(In case some people are interested - a book club on Anna Karenina has started Today at http://unputdownables.net/! It's always fun to read with people, especially for such a long book with long sentences and all people's names long!)
This not exactly about tea. Wegman's is a grocery chain store. But the more I think of it, the more I feel it's not totally irrelevant to tea. My observations and thoughts are in 3 aspects:
1. Wegman's and tea drinkers
2. Wegman's and me
3. Wegman's and business
Wegman's and tea driners
In the past a few years communicating with tea drinkers, I have got the impression that many tea drinkers enjoy shopping at Wegman's. I remember reading Alex Zorach's (of ratetea.net) talked about his tea shopping experience at Wegman's. Marlena at Tea for Today wrote about her tea from Wegman's too. And I think I saw Wegman's mentioned in a number of other blogs and online tea forums too. For a few times, I saw Wegman's mentioned in some tea reviews and topic discussions on Steepster. So I did a quick search by googling (Wegman's site:steepster.com). The turn-outs are numerous, although Wegman's is not specifically a tea company. Interesting!
I guess there are a few major reasons why tea drinkers like Wegman's. First of all, Wegman's has a broader range of loose leaf tea than most other grocery stores. Secondly, Wegman's has a broader range of many other agricultural products (such as vegetables, grains and nuts) than most other grocery stores. In my observation, most tea drinkers have great interests in fine food and natural food, and Wegman's does very well in this aspect.
Wegman's and me
I lived in central New York for several years and went to Wegman's frequently. Later, after I moved to a region without Wegman's, I miss it so much! I even went to their website to checkout their pace of expansion, hoping they expand to my area soon!
Why do I like Wegman's? There are several reasons. First of all, as mentioned earlier, it has a broad range of things, especially fresh stuff such as vegetables (and of course tea, but several years ago tea was not yet as abundant as today). Compared with Wegman's, many groceries have very small veggie and fruit section, so small that it almost seems like they are determined to let us have very little fresh goods and drive us to the central aisles of the store where many processed foods are located.
Besides, I could find in Wegman's a number of things that I could hardly found elsewhere. For example, there was a time when I missed a kind of Chinese green beans very much. Before visiting Wegman's, for a long time, I had thought this kind of beans are not available in the States. Later I was so glad to find it in Wegman's. It's labeled "Italian flat beans" but it's the same as my Chinese flat beans. Wegman's has other things that are not so rare but most other groceries don't carry, because they are not what everybody buys every week.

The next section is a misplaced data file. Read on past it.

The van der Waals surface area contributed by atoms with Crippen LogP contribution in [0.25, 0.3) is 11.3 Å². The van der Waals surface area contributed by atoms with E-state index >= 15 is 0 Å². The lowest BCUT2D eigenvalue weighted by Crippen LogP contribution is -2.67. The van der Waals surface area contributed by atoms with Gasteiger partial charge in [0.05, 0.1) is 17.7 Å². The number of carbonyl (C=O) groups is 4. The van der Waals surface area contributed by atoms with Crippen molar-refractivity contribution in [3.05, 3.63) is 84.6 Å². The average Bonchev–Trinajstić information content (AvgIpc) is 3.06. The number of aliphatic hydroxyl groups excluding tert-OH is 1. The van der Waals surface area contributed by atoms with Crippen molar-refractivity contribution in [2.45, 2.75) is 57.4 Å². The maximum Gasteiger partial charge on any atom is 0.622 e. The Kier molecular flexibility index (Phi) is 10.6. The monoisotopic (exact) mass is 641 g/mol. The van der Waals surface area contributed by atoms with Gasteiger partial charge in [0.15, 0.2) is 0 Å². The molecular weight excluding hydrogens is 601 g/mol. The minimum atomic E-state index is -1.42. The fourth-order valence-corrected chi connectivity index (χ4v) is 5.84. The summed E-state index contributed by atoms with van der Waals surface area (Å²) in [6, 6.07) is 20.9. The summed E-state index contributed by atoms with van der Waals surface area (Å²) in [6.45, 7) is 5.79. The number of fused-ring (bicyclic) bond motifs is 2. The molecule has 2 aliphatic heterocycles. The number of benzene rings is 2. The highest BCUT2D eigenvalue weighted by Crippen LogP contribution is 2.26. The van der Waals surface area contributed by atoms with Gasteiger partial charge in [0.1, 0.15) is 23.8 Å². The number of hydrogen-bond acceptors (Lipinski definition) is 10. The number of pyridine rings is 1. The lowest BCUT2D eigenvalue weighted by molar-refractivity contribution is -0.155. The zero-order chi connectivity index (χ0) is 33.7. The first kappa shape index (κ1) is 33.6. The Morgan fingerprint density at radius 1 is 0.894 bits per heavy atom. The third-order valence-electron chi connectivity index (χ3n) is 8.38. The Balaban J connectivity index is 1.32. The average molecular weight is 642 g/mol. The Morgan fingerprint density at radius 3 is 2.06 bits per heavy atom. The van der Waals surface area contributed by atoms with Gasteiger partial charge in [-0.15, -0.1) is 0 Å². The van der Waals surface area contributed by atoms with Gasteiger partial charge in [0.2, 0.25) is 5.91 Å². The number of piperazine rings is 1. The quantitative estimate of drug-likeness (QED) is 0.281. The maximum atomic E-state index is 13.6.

As I remember, Wegman's was also one of the first groceries that had extensive bakery sections. Later on, a few more groceries expand their bakeries to sort of match Wegman's offerings. I grew up without bake goods ready to pick up on store shelves. At the beginning, I was attracted to bakeries because freshly made breads always taste so much better than shelf breads. Later, it took me some reading and studying to learn that there are huge differences between bakery breads and shelf breads not only in their tasting quality, but in their overall ingredients! Therefore I really appreciate it that Wegman's took the lead to have in-store bakeries.
Wegman's and business
As I've learned from Marion Nestle's book, What to Eat, in terms of business model, what distinguish groceries like Wegman's and many other groceries is, family-owned groceries such as Wegman's don't have to work for the stock market, and therefore can possibly aim at a balance between making profits and fulfilling other missions (such as providing good food?). For a lot of businesses that have stock holders, making profits is not enough, and sometimes is even a failure. Many of them have to maintain an increasing rate of profits in order to boost stock holders' confidence. This means, their profits must increase almost exponentially for several consecutive years. Such profit increase would be hard for most businesses. To make it happen, a business has to try everything to maximize its profits - for a grocery, this often means carrying products (often "bad" food) of maximum profits and dropping many others (often good food).
In this sense, although Wegman's is a grocery, it can be a role model for tea businesses too. With the expansion of American tea market, there will be a lot more large companies, and tea companies have started entering the stock market. Generally speaking, such expansion is a good thing, and indicates a new era of American tea market. On the other hand, I believe, for tea drinkers and tea businesses (small and large all included), the vitality of tea always lies on its diversity.
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